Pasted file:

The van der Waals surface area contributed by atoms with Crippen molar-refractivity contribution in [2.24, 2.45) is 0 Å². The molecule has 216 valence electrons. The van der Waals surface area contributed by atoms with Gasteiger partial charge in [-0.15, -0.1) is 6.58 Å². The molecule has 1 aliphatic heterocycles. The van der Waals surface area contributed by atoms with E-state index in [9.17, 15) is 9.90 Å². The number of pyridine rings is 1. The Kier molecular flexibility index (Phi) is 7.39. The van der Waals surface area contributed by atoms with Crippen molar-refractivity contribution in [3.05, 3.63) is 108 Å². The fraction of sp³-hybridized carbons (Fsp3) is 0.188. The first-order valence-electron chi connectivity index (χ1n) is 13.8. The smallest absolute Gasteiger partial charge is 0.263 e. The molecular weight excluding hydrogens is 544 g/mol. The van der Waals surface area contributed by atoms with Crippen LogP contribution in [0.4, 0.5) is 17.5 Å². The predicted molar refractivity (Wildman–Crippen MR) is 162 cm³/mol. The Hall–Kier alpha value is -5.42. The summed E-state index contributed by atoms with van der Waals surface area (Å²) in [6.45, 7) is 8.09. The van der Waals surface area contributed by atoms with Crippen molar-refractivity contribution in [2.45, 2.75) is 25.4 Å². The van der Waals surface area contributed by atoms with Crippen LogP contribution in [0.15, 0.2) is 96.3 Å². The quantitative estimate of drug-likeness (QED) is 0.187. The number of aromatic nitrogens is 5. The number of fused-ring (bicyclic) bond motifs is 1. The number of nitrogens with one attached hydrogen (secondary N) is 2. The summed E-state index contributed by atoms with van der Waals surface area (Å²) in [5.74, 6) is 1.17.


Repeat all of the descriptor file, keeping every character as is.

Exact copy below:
The van der Waals surface area contributed by atoms with Crippen molar-refractivity contribution in [2.24, 2.45) is 0 Å². The molecule has 216 valence electrons. The van der Waals surface area contributed by atoms with Gasteiger partial charge in [-0.15, -0.1) is 6.58 Å². The molecule has 1 aliphatic heterocycles. The van der Waals surface area contributed by atoms with E-state index in [9.17, 15) is 9.90 Å². The number of pyridine rings is 1. The Kier molecular flexibility index (Phi) is 7.39. The van der Waals surface area contributed by atoms with Crippen molar-refractivity contribution in [3.05, 3.63) is 108 Å². The fraction of sp³-hybridized carbons (Fsp3) is 0.188. The first-order valence-electron chi connectivity index (χ1n) is 13.8. The smallest absolute Gasteiger partial charge is 0.263 e. The molecular weight excluding hydrogens is 544 g/mol. The van der Waals surface area contributed by atoms with Crippen LogP contribution in [0.4, 0.5) is 17.5 Å². The predicted molar refractivity (Wildman–Crippen MR) is 162 cm³/mol. The Hall–Kier alpha value is -5.42. The summed E-state index contributed by atoms with van der Waals surface area (Å²) in [6.45, 7) is 8.09. The van der Waals surface area contributed by atoms with Crippen molar-refractivity contribution in [2.45, 2.75) is 25.4 Å². The van der Waals surface area contributed by atoms with Crippen LogP contribution in [0.15, 0.2) is 96.3 Å². The quantitative estimate of drug-likeness (QED) is 0.187. The number of aromatic nitrogens is 5. The number of fused-ring (bicyclic) bond motifs is 1. The number of nitrogens with one attached hydrogen (secondary N) is 2. The summed E-state index contributed by atoms with van der Waals surface area (Å²) in [5.74, 6) is 1.17.